Students presented an original speech before a panel of officials recruited by the Ontario Modern Language Teachers’ Association (OMLTA). Students in grades 9 to 12 participated in a competitive concours in both the traditional and impromptu divisions for cash prizes and partial scholarships to Glendon College and the University of Ottawa. For the impromptu category, students were given minimal time to prepare their ideas on a randomly selected topic before presenting their “speech” and answering questions on their selected topic.
Congratulations to Sebastian Nicoll, a St. Paul High School Grade 10 student, and Emma Jorge, a St. Pius X High School Grade 9 student, who placed first in the francophone and extended categories of the impromptu speech category, respectively.
Over 400 students participated in the 17th annual OCSB/Special Olympics Swim Meet held by the OCSB Special Education and Student Services Department at the Nepean Sportsplex on May 8-9, 2018. The two day event offered the opportunity for students from all over the OCSB to be active and participate in a competition, persevere, and have fun! The focus of the meet was friendly companionship and competition. It was wonderful day for all, filled with student pride and many smiles.
The OCSB community was hard at work during Catholic Education Week this year, as schools embraced opportunities to serve others. Over 1,000 students and 30 staff members from St. Mark High School participated in their annual “Massive Day of Service.” Students were rewarded with a great sense of pride while making sandwiches and collecting toiletries for the Shepherds of Good Hope and the Ottawa Mission. Others reached out to help the elderly in their community with yard work, or just to pay a warm visit.
Staff from St. Patrick’s High School wrapped up their Catholic Education Week by preparing and serving lunch for over 300 of Ottawa’s homeless population at the Shepherds of Good Hope. After chopping, peeling, and arranging, the staff had a prayer service led by their chaplaincy leader, Dr. Joe Rogers. Following prayer, the crew worked the front serving lines, loaded the dishwashers and took care of the cleaning.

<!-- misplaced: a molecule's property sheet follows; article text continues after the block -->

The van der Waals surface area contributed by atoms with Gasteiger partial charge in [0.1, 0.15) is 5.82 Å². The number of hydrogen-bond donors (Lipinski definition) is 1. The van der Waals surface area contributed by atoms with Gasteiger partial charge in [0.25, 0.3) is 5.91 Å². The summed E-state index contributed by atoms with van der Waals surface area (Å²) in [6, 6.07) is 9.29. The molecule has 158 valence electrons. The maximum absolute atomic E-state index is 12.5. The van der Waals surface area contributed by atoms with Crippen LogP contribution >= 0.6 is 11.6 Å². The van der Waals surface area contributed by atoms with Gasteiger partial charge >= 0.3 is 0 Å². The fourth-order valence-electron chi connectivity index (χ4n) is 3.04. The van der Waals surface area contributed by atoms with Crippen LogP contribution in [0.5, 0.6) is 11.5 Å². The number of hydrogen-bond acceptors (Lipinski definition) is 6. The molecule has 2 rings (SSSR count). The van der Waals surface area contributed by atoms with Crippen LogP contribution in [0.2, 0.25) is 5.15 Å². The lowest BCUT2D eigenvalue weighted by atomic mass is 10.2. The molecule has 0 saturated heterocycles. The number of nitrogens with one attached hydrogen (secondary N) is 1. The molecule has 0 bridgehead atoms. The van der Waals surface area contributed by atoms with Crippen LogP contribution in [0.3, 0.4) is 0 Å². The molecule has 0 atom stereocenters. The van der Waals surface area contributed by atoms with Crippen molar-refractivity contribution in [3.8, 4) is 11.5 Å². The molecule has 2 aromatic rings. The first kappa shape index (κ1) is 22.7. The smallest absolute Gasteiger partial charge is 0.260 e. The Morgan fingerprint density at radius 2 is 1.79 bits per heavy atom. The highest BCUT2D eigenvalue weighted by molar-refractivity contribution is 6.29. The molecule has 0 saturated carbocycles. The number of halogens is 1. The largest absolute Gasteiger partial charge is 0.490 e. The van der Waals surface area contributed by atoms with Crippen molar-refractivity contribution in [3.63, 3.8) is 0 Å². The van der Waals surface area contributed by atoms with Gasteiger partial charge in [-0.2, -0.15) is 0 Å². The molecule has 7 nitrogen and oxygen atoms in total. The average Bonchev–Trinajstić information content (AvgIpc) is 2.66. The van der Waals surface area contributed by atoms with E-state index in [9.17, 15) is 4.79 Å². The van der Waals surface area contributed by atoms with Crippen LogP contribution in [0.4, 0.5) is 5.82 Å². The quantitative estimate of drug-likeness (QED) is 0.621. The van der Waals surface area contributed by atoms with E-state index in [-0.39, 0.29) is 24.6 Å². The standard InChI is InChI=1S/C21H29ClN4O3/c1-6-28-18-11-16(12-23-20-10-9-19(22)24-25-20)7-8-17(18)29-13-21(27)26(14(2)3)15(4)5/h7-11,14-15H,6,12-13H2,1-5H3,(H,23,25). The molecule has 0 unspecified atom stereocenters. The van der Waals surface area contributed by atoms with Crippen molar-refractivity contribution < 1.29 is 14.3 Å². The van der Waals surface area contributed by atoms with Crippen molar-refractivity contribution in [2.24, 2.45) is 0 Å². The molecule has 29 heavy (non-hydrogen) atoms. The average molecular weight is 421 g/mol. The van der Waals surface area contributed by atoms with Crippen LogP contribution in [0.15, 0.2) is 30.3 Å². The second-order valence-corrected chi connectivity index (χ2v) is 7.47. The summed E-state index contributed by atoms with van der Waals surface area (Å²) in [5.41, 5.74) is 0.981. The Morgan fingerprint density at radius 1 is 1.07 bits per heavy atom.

The greater community thanks these selfless students and staff for taking the time to make a difference in the lives of their neighbours in the spirit of Catholic Education Week.
The Terry Fox Foundation has announced that three OCSB schools have placed in the “Top 50 Fundraisers of 2017” listing. These three schools, as well as the many other OCSB schools who raise funds for this worthy cause, are playing an important role in funding innovative cancer research by supporting the brightest researchers in Canada who are dedicated to a wide spectrum of projects including lung, brain, pancreatic, and children’s cancers. Congratulations Holy Trinity Catholic High School (#4), Immaculata High School (#8), and St. Pius X High School (#13).
In 1989, all three federal government parties promised to end child poverty by the year 2000. Today in Ottawa, 1 in 5 children live in poverty. This is unacceptable! After the Keep the Promise (KTP) National Summit in November 2014, I was so impacted by the commitment, determination and passion of young people that I felt compelled to keep this conversation going. With 20 Ottawa Catholic School Board (OCSB) retiree volunteers ready, and the OCSB committed to host, the conversation continued … with some 50 schools and 250 students participating.